My son Anthony Dalida, Jr. (1st grader at Oak Hill Elementary, Severna Park) sent his Flat Stanley to his uncle in Redwood City, California.  Since then his Flat Stanley has been to Los Angeles and Seattle.
 In February, his uncle, Randy Wolfert, got his reserve unit activated and was sent to Iraq in late May.  Much to our surprise, he took Flat Stanley with him and he just emailed us pictures!!
 My son was so happy to see his Flat Stanley in Iraq with Iraqi children and U.S. soldiers.  It was a great way to expose the recent events to my kids on a lighter note!
I hope you enjoy them!!
Ann Dalida
Flat Stanley's friend Flat Jenna made some travels of her own, to Baghdad, Iraq recently with the US Air Force.  She made it back safely to continue her travels.
Here's another Flat Stanley note from Iraq.  It began,
A Flat Stanley was sent to my son in Iraq.  I thought you might be touched by his adventures there: 
Dear Dora,
Stanley arrived in the mail the other day and boy, were we surprised to see him. All my soldiers and I could not figure out what the strange muffled noises were that were coming out of this large unmarked envelope. We thought some soldiers in another unit were playing a joke on us. We opened up the letter and out popped Stanley.

He would have gotten into a lot of trouble if our commander had seen him so we had to hide him quickly. We ended up hiding him in the back of a truck, not realizing that it was heading out on a mission a few minutes later. I was just able to jump in the truck before we went out the gate so that Stanley would not be alone and scared. He was not very scared, which is surprising as we were driving all over Iraq and it can be a very dangerous place.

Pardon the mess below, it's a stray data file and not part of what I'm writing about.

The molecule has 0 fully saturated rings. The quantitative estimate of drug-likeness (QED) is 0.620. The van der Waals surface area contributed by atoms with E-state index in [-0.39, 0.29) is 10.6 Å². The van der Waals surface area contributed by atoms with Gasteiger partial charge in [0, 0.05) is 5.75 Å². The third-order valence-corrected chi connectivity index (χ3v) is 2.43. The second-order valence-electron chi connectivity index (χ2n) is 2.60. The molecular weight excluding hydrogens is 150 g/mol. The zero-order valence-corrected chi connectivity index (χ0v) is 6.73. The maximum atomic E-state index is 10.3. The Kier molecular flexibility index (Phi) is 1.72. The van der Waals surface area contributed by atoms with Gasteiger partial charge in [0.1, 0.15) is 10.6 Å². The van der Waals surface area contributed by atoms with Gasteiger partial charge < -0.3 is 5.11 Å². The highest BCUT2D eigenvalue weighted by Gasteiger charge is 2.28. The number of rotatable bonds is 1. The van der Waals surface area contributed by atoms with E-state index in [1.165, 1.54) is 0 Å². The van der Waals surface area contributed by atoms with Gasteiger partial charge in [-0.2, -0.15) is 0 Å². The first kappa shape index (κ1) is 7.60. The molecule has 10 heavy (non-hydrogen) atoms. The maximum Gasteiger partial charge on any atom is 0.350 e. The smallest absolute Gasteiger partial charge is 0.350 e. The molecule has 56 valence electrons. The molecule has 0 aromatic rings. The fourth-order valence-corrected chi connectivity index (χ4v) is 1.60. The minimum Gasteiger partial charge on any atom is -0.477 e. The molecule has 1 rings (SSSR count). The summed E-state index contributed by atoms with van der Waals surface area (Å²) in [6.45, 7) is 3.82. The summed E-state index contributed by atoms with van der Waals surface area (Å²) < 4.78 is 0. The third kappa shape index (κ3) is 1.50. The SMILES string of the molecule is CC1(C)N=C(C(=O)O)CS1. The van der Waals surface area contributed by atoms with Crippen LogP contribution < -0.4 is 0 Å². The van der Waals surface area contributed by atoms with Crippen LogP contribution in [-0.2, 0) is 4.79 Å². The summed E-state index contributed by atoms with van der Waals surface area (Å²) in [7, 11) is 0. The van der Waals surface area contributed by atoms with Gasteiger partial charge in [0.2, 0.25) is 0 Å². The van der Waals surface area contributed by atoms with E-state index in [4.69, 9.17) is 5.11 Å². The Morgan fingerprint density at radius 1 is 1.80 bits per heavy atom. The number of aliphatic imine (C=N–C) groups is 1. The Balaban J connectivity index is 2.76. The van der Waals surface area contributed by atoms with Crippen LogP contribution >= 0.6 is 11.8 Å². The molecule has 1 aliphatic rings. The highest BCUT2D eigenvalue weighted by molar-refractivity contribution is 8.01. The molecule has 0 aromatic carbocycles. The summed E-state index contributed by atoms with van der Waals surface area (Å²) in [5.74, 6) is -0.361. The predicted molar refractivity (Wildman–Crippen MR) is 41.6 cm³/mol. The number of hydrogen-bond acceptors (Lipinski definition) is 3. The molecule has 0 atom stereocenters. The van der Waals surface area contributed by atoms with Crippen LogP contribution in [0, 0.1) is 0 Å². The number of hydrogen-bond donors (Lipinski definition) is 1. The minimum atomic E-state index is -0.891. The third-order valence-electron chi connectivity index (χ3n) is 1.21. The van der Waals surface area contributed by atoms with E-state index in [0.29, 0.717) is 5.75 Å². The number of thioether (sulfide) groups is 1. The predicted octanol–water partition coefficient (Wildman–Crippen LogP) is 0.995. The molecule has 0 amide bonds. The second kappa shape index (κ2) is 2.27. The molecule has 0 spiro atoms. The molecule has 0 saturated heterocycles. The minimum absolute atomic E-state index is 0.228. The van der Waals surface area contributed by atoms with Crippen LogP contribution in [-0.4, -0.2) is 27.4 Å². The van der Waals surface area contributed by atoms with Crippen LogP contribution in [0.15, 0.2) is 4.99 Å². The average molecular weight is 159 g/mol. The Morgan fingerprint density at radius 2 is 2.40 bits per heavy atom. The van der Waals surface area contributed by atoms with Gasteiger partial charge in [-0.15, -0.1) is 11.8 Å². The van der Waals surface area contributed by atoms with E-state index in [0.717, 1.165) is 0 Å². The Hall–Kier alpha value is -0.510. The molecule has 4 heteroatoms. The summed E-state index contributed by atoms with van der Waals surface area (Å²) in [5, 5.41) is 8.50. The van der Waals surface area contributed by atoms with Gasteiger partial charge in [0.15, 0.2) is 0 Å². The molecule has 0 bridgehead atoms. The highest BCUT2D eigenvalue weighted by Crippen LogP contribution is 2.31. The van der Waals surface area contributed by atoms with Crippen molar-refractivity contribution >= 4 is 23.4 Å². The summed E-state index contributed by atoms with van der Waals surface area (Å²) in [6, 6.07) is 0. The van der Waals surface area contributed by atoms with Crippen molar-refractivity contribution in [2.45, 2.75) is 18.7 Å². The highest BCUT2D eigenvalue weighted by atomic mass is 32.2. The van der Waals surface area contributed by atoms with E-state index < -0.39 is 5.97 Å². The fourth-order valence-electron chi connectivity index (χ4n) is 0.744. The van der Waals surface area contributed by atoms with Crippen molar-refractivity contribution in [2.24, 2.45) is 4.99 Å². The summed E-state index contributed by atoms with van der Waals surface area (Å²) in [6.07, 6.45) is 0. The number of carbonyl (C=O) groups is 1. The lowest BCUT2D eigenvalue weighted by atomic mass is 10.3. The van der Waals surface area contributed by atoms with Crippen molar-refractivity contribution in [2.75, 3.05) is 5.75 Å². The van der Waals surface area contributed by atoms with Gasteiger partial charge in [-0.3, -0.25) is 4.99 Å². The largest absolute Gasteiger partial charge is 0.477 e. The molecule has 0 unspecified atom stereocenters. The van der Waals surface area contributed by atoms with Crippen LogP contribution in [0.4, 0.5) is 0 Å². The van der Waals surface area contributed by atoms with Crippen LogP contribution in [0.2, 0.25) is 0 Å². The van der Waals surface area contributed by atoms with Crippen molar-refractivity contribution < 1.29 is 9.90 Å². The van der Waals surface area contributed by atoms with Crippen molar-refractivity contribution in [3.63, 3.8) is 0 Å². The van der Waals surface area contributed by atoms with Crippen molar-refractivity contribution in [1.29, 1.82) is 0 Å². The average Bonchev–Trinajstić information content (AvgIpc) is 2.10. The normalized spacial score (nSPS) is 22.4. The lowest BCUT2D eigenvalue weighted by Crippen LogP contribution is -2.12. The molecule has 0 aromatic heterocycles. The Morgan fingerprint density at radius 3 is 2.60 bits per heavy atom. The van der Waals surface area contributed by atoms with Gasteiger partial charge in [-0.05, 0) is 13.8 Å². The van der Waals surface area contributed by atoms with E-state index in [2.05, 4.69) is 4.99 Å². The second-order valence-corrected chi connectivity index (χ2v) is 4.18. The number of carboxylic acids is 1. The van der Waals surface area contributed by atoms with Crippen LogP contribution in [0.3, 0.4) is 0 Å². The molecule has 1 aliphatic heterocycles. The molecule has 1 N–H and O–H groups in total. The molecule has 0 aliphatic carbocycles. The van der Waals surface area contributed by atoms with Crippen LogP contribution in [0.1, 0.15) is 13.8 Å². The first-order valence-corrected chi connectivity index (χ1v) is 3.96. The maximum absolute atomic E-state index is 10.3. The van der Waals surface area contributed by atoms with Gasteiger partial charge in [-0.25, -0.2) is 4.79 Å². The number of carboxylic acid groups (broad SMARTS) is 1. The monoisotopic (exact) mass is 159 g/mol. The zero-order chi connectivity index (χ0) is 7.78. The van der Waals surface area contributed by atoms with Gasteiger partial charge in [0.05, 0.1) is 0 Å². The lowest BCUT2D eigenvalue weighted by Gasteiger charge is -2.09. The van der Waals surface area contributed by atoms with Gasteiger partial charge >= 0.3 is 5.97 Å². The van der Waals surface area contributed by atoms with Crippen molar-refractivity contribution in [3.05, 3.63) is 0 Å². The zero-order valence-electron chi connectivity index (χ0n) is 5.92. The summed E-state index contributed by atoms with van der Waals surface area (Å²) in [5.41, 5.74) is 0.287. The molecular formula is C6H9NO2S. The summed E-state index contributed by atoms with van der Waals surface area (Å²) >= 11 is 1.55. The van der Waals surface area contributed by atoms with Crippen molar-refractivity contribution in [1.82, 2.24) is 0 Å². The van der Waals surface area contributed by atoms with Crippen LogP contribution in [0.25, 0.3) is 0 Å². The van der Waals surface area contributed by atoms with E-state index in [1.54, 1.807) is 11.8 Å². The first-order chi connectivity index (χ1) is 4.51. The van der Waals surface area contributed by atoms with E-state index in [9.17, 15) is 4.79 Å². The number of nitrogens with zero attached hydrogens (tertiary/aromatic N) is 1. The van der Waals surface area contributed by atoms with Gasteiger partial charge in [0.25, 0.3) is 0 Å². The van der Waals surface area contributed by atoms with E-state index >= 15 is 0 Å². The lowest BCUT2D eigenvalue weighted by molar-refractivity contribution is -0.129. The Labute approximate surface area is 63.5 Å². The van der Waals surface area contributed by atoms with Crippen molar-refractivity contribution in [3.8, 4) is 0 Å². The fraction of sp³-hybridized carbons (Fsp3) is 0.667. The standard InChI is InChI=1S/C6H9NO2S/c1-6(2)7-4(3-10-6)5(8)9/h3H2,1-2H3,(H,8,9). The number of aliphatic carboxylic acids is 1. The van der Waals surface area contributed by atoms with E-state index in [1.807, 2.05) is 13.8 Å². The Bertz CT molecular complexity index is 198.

Our mission today, however, was a good one. With the rebuilding of the Iraqi countryside, our unit has been sponsoring a small school, and we were going out to help fix up the building and deliver books and supplies to the kids. They are usually a little scared when soldiers show up, but all the little kids were fascinated by the fact that Stanley was flat. They all came up to talk to him, and he told them of some of his adventures.

Later that morning the wind came up and Stanley was in danger of blowing away, so some of the Iraqi schoolchildren tied him up with twine to try and keep him from flying away. He still took off though, and the kids had fun for about two hours flying him like a kite. He seemed to have fun as well because he was able to see a lot of the countryside.

At the end of the day we had to head back to base camp, because bad things tend to happen at night. All the soldiers knew that we would get in big trouble if someone found out we had taken a kid with us on mission, so we had to find a way to send him back to the United States. Our mail is really slow, so we tried to get him on a military jet out of Iraq. The pilots wouldn't take him because he was flat and they were afraid that he would accidentally slide out of the cockpit and float away. My soldiers took- him to the motor pool and hooked him up to the air compressor that we use to inflate tires, but unluckily for him it had been broken earlier in the day by a mortar attack. Stanley was really beginning to miss the US, so we packed him up in a bubblewrap envelope with a few MRE's (Meal Ready to Eat), which is the food that we eat here, and sent him on his way. I hope that he figures out how to fill back out again, because I would sure not be happy if I had to live life in fear of high winds blowing me away -from my family. It was nice to have him around though.
Stanley had a great time though and is safely heading back home,
CPT Bradley Waite
US Army, Iraq

(Brad's mother's note:  Brad is safely heading home, too.  By the time you pick up this email, he will have arrived in Kuwait enroute to the U.S. again.)


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